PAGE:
Here's Power Line on Mitt Romney:
... Romney made a fundamental but understandable error in his approach to the campaign. Romney and his advisers decided, early on, to position him as the one plausible candidate who is conservative on all three of the basic issue clusters: economics, national defense, and the social issues. As such, he could claim the mantle as heir to the Reagan coalition. This was a natural and maybe inevitable choice, but I think it turned out to be wrong.He'd certainly be more appealing to people like me who want a strong national defense position, don't trust the Democrats on the economy, and are social liberals. The "plastic" taunt has never bothered me, because it meant he might be closer to what I thought than he appeared or at least pragmatic and accommodating on the social issues.
Romney's self-definition exposed him to ridicule because of the liberal positions he took on the social issues when he ran for Governor of Massachusetts. Romney's brain trust apparently thought they could avoid this problem, maybe because they underestimated the power of YouTube, more likely because they knew that Romney really is a social conservative and assumed he would be credible as such. Instead, he was typecast early on as a flip-flopper and a plastic candidate. That image has hurt him more than anything else.
My guess is that Romney's views on the social issues are similar to my own: he's a social conservative, but doesn't have much appetite for red-meat politics on abortion and gay marriage, and places much higher priority on the economy and national defense. With hindsight, I think there was a better way for Romney to position himself: as a conservative and supremely knowledgeable expert on the economy, as George Bush's heir as a vigorous defender of the U.S. in the war against Islamic terrorism, and as a person who is himself a social conservative--just take one look at his family portrait--but who doesn't talk much about those issues except in the context of the constitutional philosophy which will guide his appointment of judges. I think if he had followed this route, he would have been truer to himself and more credible to voters.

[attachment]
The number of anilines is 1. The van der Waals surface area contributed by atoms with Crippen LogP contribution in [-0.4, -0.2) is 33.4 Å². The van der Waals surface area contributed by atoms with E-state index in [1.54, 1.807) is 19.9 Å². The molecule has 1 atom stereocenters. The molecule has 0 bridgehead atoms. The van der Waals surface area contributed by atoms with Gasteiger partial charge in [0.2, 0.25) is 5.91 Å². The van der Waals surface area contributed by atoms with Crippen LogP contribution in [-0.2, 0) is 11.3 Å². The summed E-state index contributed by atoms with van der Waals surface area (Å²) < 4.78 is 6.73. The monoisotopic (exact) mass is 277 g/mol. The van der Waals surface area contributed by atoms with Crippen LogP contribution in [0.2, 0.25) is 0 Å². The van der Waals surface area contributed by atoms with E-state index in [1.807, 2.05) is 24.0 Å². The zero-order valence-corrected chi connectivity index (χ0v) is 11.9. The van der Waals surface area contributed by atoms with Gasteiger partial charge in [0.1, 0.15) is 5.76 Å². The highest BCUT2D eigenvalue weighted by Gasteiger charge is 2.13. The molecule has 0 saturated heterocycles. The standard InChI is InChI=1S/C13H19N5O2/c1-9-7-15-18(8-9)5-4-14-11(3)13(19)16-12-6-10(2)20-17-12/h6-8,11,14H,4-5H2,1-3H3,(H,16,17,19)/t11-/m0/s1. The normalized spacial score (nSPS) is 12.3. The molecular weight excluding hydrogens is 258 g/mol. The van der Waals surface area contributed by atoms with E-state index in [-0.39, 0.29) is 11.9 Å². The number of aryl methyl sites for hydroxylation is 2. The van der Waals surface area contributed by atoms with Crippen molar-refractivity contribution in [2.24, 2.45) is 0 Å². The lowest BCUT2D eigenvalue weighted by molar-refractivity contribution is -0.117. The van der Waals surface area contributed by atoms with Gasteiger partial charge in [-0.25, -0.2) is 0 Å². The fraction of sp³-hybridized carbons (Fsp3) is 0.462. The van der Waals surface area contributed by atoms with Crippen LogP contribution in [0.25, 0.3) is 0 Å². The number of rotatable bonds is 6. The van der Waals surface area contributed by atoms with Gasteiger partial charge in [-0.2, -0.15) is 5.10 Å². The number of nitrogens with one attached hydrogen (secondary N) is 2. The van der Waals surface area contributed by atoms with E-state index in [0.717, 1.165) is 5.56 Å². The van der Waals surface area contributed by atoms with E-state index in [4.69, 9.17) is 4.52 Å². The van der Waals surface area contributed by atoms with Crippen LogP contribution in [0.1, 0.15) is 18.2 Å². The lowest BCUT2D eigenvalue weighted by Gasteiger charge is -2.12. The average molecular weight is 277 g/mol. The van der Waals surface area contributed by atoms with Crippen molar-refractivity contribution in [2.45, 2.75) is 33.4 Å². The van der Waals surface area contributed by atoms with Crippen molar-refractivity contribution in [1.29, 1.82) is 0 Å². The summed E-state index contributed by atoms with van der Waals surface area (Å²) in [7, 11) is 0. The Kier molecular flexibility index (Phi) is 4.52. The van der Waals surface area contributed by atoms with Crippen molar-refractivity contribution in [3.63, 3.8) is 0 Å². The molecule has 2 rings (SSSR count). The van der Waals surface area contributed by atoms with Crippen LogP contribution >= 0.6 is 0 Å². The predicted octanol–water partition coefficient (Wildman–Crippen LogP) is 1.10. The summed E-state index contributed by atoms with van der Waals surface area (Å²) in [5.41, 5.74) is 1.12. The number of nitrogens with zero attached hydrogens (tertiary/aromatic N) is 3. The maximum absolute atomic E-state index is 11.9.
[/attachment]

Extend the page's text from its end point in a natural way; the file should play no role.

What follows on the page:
Power Line notes that the economy is Romney's strength:
I don't think Romney needs to do an about-face on the social issues. If he emphasizes his expertise in applying free-market solutions to economic problems, with strong national defense in a close second place, and if he couches whatever comments he makes on the social issues in terms of the only sphere where the President actually impacts them--the appointment of judges--he should be able to achieve a subtle shift in the way he presents himself to voters.Of course, he can accomplish a subtle shift. He's plastic:
plastic (adj.)Wouldn't some plasticity be good for a change?
1632, "capable of shaping or molding," from L. plasticus, from Gk. plastikos "able to be molded, pertaining to molding," from plastos "molded," from plassein "to mold" (see plasma). Surgical sense of "remedying a deficiency of structure" is first recorded 1839. The noun meaning "solid substance that can be molded" is attested from 1905, originally of dental molds (Plasticine, a trade name for a modeling clay substitute, is from 1897). Main modern meaning, "synthetic product made from oil derivatives," first recorded 1909, coined by Leo Baekeland (see bakelite). Picked up in counterculture slang as an adj. meaning "false, superficial" (1963).